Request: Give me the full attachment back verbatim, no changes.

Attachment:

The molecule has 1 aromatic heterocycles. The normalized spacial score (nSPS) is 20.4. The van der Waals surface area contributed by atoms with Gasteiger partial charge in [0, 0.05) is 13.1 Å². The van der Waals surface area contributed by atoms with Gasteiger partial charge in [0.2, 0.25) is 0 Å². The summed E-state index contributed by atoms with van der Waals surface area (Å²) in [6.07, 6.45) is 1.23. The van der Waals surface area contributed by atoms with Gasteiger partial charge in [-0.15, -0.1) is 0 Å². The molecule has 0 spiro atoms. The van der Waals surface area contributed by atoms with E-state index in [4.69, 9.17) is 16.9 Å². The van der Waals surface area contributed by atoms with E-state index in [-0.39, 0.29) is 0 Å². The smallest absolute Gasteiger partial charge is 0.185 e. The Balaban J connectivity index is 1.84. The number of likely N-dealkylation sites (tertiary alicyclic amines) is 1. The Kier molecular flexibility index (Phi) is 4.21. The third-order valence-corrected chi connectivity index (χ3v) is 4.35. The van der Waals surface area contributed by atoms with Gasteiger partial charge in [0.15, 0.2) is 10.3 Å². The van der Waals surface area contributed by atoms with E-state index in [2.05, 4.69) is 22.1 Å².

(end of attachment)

The molecule has 1 aromatic heterocycles. The normalized spacial score (nSPS) is 20.4. The van der Waals surface area contributed by atoms with Gasteiger partial charge in [0, 0.05) is 13.1 Å². The van der Waals surface area contributed by atoms with Gasteiger partial charge in [0.2, 0.25) is 0 Å². The summed E-state index contributed by atoms with van der Waals surface area (Å²) in [6.07, 6.45) is 1.23. The van der Waals surface area contributed by atoms with Gasteiger partial charge in [-0.15, -0.1) is 0 Å². The molecule has 0 spiro atoms. The van der Waals surface area contributed by atoms with E-state index in [4.69, 9.17) is 16.9 Å². The van der Waals surface area contributed by atoms with E-state index in [-0.39, 0.29) is 0 Å². The smallest absolute Gasteiger partial charge is 0.185 e. The Balaban J connectivity index is 1.84. The number of likely N-dealkylation sites (tertiary alicyclic amines) is 1. The Kier molecular flexibility index (Phi) is 4.21. The third-order valence-corrected chi connectivity index (χ3v) is 4.35. The van der Waals surface area contributed by atoms with Gasteiger partial charge in [0.15, 0.2) is 10.3 Å². The van der Waals surface area contributed by atoms with E-state index in [2.05, 4.69) is 22.1 Å².